Clock Tower

Out of the Clock Tower



Hello and welcome to the Greene County Archives' blog, "Out of the Clock Tower".  Please join us as we share information on archival issues, news, special events, and highlights from our collection.

Before the archives program began in Greene County in 1996, permanent records were stored in every conceivable space, in basements, garages, and closets. Usually they were in boxes of various shapes and sizes, although seldom adequately labeled, but occasionally they were just in loose piles of books and papers. Most notable were the old records stuffed into the clock tower of the County Courthouse, where they shared their home with pigeon droppings.

Now, there is a clean, environmentally controlled, well appointed location for the county archives, where our historical records are housed in standard sized boxes on steel shelves. We have taken note of their journey in the name for our blog.

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Jan 04

Historic Buildings of Greene County

Posted on January 4, 2019 at 10:51 AM by Melissa Dalton

In the August 21, 1974 issue of the Xenia Daily Gazette, there was a full page article highlighting sketches of historic structures in the County (Fig 1). These felt pen sketches by Richard L. Mauck, were commissioned by the Ohio Bell Telephone Company, which had a location in downtown Xenia. According to the article, Ohio Bell had a custom of decorating their local offices with sketches of historic structures in the region, but the Xenia location was the first to have work by Mauck, a native of Columbus.

Fig 1. The Xenia Daily Gazette, dated August 21, 1974 (JPG)
Fig 1. Xenia Daily Gazette, dated August 21, 1974

The ten buildings selected for this project were the Greene County Courthouse, St. Brigid Catholic Church, Trinity United Methodist Church, the Steele Building, the Moorehead House, the Snediker Barn, the Glossinger Cultural Center, the Galloway Cabin, Shawnee Park Pavilion, and the Kelley Company Office Building. As many of you know, one of the worst tornado outbreaks in history hit Xenia in the spring of 1974, just a few months prior to the above article. This system consisted of 148 tornadoes, struck ten states (as well as Ontario, Canada), all within a 24-hour period. The Xenia tornado was one of the worst, ripping through the area, leaving a path of destruction. Almost all the buildings illustrated in these drawings were heavily damaged or destroyed in the devastating storm. These sketches were a way for Ohio Bell to preserve and memorialize the historic structures. Today, only four of the buildings remain – the Courthouse, Kelley Co. Office Building, Shawnee Park Pavilion, and the Galloway Cabin. Over the next few weeks, we will spotlight each of the structures, providing our readers with a brief history of each. As these buildings are well-known historic structures in Greene County, we have featured them in previous blog posts. Links to blogs on the Courthouse, St. Brigid Catholic Church, and the Steele Building are provided below.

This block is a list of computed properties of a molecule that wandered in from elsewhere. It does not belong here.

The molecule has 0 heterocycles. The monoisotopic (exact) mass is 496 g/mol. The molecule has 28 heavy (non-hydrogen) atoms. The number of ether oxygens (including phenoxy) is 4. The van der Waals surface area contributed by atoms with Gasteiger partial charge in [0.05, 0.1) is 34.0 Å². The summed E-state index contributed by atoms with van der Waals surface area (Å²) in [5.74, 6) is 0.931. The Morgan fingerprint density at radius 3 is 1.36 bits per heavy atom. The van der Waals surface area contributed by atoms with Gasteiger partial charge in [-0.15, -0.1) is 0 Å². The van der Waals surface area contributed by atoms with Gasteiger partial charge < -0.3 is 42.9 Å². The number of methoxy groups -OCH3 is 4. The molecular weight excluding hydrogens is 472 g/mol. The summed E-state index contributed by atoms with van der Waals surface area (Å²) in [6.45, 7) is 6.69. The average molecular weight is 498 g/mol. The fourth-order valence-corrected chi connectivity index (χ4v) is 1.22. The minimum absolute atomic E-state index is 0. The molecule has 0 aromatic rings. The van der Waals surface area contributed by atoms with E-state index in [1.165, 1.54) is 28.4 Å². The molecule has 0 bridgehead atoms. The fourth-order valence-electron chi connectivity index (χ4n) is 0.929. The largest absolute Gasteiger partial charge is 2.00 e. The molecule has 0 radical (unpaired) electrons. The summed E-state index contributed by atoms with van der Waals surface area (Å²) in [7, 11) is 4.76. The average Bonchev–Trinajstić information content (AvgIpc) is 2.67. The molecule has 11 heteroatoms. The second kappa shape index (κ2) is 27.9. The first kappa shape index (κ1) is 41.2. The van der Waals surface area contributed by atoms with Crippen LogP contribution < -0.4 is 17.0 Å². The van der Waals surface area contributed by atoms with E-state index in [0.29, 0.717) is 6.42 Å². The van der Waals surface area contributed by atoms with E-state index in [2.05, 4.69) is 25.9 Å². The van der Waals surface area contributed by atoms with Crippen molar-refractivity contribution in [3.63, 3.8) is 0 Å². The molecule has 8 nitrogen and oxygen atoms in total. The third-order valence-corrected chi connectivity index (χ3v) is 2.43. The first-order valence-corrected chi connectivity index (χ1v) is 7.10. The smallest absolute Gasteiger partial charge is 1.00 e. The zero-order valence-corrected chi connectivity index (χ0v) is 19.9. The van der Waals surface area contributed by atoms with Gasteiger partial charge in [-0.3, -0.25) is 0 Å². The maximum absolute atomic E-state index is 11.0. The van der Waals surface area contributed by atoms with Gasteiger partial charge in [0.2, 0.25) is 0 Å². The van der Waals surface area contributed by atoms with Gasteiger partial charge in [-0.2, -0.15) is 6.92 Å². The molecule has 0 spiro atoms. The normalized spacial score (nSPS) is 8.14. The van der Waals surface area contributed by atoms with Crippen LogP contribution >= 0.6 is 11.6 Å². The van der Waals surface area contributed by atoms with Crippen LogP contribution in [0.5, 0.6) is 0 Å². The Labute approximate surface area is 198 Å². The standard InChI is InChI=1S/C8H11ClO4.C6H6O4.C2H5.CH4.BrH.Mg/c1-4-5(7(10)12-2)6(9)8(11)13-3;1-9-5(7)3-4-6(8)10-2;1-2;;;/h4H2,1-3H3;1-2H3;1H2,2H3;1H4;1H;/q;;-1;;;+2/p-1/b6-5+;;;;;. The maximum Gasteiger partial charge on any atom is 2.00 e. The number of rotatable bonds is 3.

Architectural drawing of the Courthouse (JPG)
Architectural drawing of Courthouse circa 1900

Blog on St. Brigid Catholic Church: http://www.co.greene.oh.us/Blog.aspx?IID=25#item

Image of St. Brigid Catholic Church (JPG)
Image from "An Illustrated History of St. Brigid's Church, 1898, Xenia, OH”

Blog on Steele Building: https://www.co.greene.oh.us/Blog.aspx?IID=68

Image of the Steele Building (JPG)
Steele Building circa 1908

Next week, we will delve into the history of the Trinity United Methodist Church, which was razed prior to the tornado due to the changing needs of the congregation. Stay tuned to learn more!

Until Next Time...

Sources:
An Illustrated History of St. Brigid's Church, 1898, Xenia, OH
Greene County, 1803-1908, edited by A Committee of the Home Coming Association, 1908.
Greene County Archives



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